Cancer of the spine: A tumor in the spine arising from any structure can give rise to pressure symptoms and destruction of nearby tissues. All this can manifest as back pain.
Infections of the spine: Tuberculosis of the spine is a common condition seen in the 3rd world population. Apart from back pain fever is another common symptom.
Other infections: Inflammatory disease in the pelvis, infections of the bladder, or kidney may also lead to back pain.
Sleep disorders: In studies, it has been noticed that individuals with sleep disorders are more likely to experience back pain.
Shingles: Infection of the nervous system may lead to back pain.
Risk factors for back pain
Studies over the years have found the following associated factors for developing low back pain:
a sedentary lifestyle
poor physical fitness
obesity and excess weight
strenuous physical exercise or work, especially if done incorrectly or without proper stretching or warmup
medical conditions, like arthritis and cancer
Lower back pain is also seen more commonly in women than in men, probably due to hormonal factors. Stress, anxiety, and mood disorders along with other psychological conditions have also been linked to back pain.
Symptoms of the back pain
Back pain is the commonest symptom in spinal problems which at times may shoot down all the way to the buttocks and legs.
Some back problems can cause pain in other parts of the body, depending on which nerves are affected.
The pain is usually temporary and often goes away with rest, but if it recurs or is associated with any of the following, you must visit a doctor:
inflammation or swelling on the back
persistent back pain, where lying down or resting does not help
pain down along the legs
pain that radiating below the knees
Pain due to recent injury, blow or trauma to the back
urinary incontinence or other disturbance
fecal incontinence, or loss of control over defecation
numbness around the genitals
numbness around the anus
numbness around the buttocks
When to see a doctor
You should seek medical care if you experience numbness or tingling, or if the back pain:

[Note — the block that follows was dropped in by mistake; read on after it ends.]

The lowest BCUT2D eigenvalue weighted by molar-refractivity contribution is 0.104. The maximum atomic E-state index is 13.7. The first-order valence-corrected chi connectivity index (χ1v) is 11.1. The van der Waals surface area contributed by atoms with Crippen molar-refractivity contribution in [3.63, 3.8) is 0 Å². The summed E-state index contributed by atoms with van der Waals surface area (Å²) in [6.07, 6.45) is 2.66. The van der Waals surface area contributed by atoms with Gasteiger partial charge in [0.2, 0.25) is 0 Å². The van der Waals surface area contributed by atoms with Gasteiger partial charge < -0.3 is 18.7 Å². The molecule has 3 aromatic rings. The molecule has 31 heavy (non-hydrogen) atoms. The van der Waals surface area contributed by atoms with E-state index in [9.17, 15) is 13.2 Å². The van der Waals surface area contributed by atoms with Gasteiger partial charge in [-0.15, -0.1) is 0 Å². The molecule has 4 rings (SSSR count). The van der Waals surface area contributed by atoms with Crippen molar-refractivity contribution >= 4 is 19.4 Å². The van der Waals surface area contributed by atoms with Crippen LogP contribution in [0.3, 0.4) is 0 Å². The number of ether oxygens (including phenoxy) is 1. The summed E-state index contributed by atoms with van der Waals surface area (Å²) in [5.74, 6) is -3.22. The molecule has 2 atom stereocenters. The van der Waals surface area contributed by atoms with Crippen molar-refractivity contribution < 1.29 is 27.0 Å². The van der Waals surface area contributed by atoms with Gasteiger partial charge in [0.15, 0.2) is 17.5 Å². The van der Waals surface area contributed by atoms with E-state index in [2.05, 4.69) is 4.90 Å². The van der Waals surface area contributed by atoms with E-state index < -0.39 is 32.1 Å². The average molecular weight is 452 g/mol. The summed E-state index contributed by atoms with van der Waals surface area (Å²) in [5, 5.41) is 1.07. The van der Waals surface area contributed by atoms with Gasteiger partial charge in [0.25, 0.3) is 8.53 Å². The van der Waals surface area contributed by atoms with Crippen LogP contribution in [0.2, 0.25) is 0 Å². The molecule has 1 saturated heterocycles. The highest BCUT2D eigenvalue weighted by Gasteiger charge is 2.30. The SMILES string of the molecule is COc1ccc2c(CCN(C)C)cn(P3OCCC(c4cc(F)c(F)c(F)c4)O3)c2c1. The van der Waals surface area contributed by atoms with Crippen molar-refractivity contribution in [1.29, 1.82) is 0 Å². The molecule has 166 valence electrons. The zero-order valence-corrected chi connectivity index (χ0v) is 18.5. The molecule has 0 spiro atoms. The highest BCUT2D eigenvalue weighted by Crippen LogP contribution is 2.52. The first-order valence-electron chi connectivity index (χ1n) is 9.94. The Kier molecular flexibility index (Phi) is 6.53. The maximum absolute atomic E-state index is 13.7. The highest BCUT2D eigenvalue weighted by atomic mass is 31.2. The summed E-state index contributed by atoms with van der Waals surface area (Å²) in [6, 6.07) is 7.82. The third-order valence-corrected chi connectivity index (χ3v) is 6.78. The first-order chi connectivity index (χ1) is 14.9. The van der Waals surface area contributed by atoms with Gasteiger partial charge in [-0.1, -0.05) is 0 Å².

that is not relieved with rest
Caused due to an injury or fall
with numbness in the legs
With numbness in saddle area
with weakness in legs
with significant weight loss
Your doctor will be able to diagnose your back pain with few questions about symptoms and a physical examination.
Few imaging scan and other tests may be done to confirm if:
back pain is a result from an injury
there is some underlying cause for the pain
the pain persists for a long period
An X-ray, MRI, or CT scan can help confirm the diagnosis by giving visual information about the state of the tissues in the back.
X-rays help see the alignment of the bones and find signs of arthritis or bones, but they can’t reveal damage in the soft tissues like muscles, spinal cord, nerves, or intervertebral disks.
MRI or CT scans give spatial visualisation of herniated disks or problems with other tissues such as tendons, nerves, ligaments, blood vessels, muscles, and bones as well.
Bone scans pick up even very early changes in bone and can detect bone tumors or subtle compression fractures due to osteoporosis. A radioactive substance or also called a tracer is injected into a vein. The tracer gets concentrated in the high activity areas in bones, which is then visualised with the aid of a special camera.
Electromyography or EMG measures the conduction of electrical impulses. This can help confirm nerve compression, due to a herniated disk or spinal stenosis or any other cause.
Your doctor may also advise a blood test if the infection is suspected.
Chronic or acute back pain?
Back pain is for management purpose categorized into two types:
Acute back pain is a sudden abrupt start of the pain and may last for up to 6 weeks.
Chronic or long-term pain develops gradually over a longer period, lasts for months, with or without waxing and waning phases and causes ongoing problems.
Some people have both occasional bouts of intense pain with intervening periods of fairly continuous mild back pain. This Makes it difficult for a doctor to ascertain or categorize the pain as acute or chronic back pain.